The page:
The small cabin was in the middle of the jungle, far away from the hustle and bustle of the metropolis of Hastinapura. Only a select few knew about this secret cottage that the great architect Maya built.
The cabin, located eight miles from Hastinapura’s southeastern-most outpost on the banks of one of Yamuna’s smallest tributaries, is a wooded area filled with large trees, thick bushes, dangerous critters and venomous snakes. At the eastern corner is a big black boulder, tucked into the side of a hill. To a casual onlooker it’s any of the million such rocks and boulders across the heartland of India. The small gooseberry bush to the right of the boulder looks anything but out of the ordinary. But it’s not a typical gooseberry plant. The bush always grows tufts of three berries. The cumulative weight of the berries from each tuft is exactly the same.
There is no pathway leading to the boulder or the hill. As one walks along the banks of the river, at one spot there are footprints that look like they belong to a bear, leading into the thicket. Following the footprints leads one to the boulder. A hunter following the footprints would reach a dead end at the boulder, turn back and walk away.
The dark skinned well built man alighted from his brown horse in front of the boulder. He picked up three tufts, split off the nine berries from them and inserted them into a small but nondescript hole in the boulder. The berries made their way in through a sequence of pipes and landed in a soft felt box, one by one. The weight of the nine berries caused the box to land softly on a wall shelf, connected to a series of levers, triggering a mechanism to slide a large portion of the boulder to the side, opening up a large doorway.
The man entered the doorway along with his horse. On stepping in, he picked up the nine berries from the box on the shelf. He gave the horse six and ate himself three. As soon as the last berry is picked from the box the lever attached to it pushed it up, triggering the mechanism to close the door.
The man walked through the doorway into the large living space. To the right was a stable where one of the stalls was occupied by black horse. The man took his horse into an open stall, put some hay in it, made sure it had water, and turned back. He made his way past the living space into the study room to meet the other occupant, who was staring quietly in contemplation at a large portrait of a nursing mother. A tear seemed to form at the base of his eye watching the sacred bond between mother and child. He felt a hand on his shoulder.
“My mother Radha was the most amazing woman ever, Madhava”, he said softly
“When I was eight years old, she took me to the horse stable. One of the mares had died in childbirth. My mother placed the newborn in the stall of a mother that had just lost her foal. The horse took the orphan in and instantly started nursing him.”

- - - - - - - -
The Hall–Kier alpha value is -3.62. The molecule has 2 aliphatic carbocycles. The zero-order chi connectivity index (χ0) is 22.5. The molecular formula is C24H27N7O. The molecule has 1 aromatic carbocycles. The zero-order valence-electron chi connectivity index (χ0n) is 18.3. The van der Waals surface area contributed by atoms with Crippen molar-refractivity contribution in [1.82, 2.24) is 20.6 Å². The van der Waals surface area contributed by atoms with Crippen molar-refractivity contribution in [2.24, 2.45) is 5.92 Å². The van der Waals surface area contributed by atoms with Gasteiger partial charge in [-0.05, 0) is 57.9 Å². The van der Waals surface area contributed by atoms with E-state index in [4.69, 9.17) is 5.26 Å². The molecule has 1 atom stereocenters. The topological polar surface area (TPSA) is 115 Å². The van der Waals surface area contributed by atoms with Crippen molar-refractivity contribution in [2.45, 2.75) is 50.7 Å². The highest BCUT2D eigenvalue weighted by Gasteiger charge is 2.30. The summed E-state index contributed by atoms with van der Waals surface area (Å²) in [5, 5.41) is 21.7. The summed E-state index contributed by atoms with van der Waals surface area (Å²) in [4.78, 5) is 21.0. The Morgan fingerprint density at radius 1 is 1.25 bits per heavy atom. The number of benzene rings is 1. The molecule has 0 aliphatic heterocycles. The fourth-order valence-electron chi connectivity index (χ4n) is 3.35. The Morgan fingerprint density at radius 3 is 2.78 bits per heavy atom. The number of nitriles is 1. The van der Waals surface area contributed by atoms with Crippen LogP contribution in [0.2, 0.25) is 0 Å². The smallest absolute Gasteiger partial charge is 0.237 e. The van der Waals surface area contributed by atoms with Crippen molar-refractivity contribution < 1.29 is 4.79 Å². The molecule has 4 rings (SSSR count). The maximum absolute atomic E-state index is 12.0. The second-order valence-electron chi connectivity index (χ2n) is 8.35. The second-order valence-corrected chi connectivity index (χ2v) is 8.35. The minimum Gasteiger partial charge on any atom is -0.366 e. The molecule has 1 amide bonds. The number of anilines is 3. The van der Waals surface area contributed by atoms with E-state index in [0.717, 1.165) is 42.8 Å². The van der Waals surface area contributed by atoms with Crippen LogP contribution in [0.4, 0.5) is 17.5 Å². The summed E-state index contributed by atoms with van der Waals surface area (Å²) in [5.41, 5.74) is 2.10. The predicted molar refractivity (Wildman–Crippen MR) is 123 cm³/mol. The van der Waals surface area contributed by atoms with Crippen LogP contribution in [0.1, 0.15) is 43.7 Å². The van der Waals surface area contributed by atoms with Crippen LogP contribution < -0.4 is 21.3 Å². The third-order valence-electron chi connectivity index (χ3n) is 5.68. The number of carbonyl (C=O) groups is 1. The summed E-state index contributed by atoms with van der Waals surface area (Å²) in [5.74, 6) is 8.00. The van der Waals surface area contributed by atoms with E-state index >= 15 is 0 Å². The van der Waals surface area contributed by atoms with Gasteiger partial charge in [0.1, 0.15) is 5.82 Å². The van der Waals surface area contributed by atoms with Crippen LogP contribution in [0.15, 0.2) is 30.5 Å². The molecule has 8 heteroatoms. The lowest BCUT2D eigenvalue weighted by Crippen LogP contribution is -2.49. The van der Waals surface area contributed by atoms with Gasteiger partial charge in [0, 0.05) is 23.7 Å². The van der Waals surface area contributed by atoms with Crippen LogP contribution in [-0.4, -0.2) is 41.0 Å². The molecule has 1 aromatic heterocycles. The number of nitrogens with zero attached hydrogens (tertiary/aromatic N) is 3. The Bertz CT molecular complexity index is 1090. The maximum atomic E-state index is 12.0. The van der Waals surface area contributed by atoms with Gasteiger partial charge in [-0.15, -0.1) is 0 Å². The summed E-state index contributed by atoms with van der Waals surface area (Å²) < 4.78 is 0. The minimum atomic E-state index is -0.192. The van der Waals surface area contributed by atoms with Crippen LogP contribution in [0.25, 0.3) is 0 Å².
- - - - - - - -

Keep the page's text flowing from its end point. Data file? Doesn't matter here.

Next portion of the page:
“My mother looked at me and said, ‘You will always be my own child Radheya.’ ”
“Since then, I have been torn apart. Every single day of my life”
“All my life’s struggles reflected in my mother’s eyes. On the one hand, she raised me as her own. She did not differentiate between me and my brother. She always called me her firstborn. On the other hand, she felt she was doing injustice to my birth. She knew I was born a Kshatriya; if the clothes and trinkets in my birth basket weren’t, my build and belligerent temperament were. She felt her role was inadequate. She felt she being unfair to me, raising a royal in a peasant household. She ensured I grow up as a noble.”
“She never stood up for me, explaining to me that Kshatriyas toughed it out themselves. In duels she always stood behind my opponent, so she could see me and I, her. She would not flinch if I got hit. Through her stare she would tell me to dust off and hit back. But she was fragile and tender as she was fierce. She was a mother after all. Once I returned home with a bloodied nose. Unruffled, she gave me a piece of cloth, some turmeric and medicine and told me to go clean up. But while I nursed my own wounds she sobbed endlessly, out of my earshot.”
“Yet, the saddest thing I saw in her eyes was, fear. She worried that some day, her darling son would be taken away from her. That one day a group of soldiers will arrive in our village and announce that her cherished warrior will be asked to take up the reins of a distant kingdom. She feared that when I did become king, if I somehow came up short, then she would be blamed. Her nurturing, her courage, her discipline would all come to naught if I failed. I saw that fear every single day. It was almost prophetic, that somehow she knew I would end up with the wrong crowd, that some day I would take the side of adharma.”
“That is the single reason I have never gone back to see her. She would not say a word but her probing eyes would constantly ask me ‘Where did I go wrong my dear Radheya?’. And I will not have an answer for her”
“How fateful that one mother would receive injustice from a son whose other mother served him injustice”
Saying that, Karna turned away from the portrait. He sank into the chair and sobbed. Krishna understood his emotions too well, having gone through his own childhood in a village far away from his birthplace.
To Be Continued…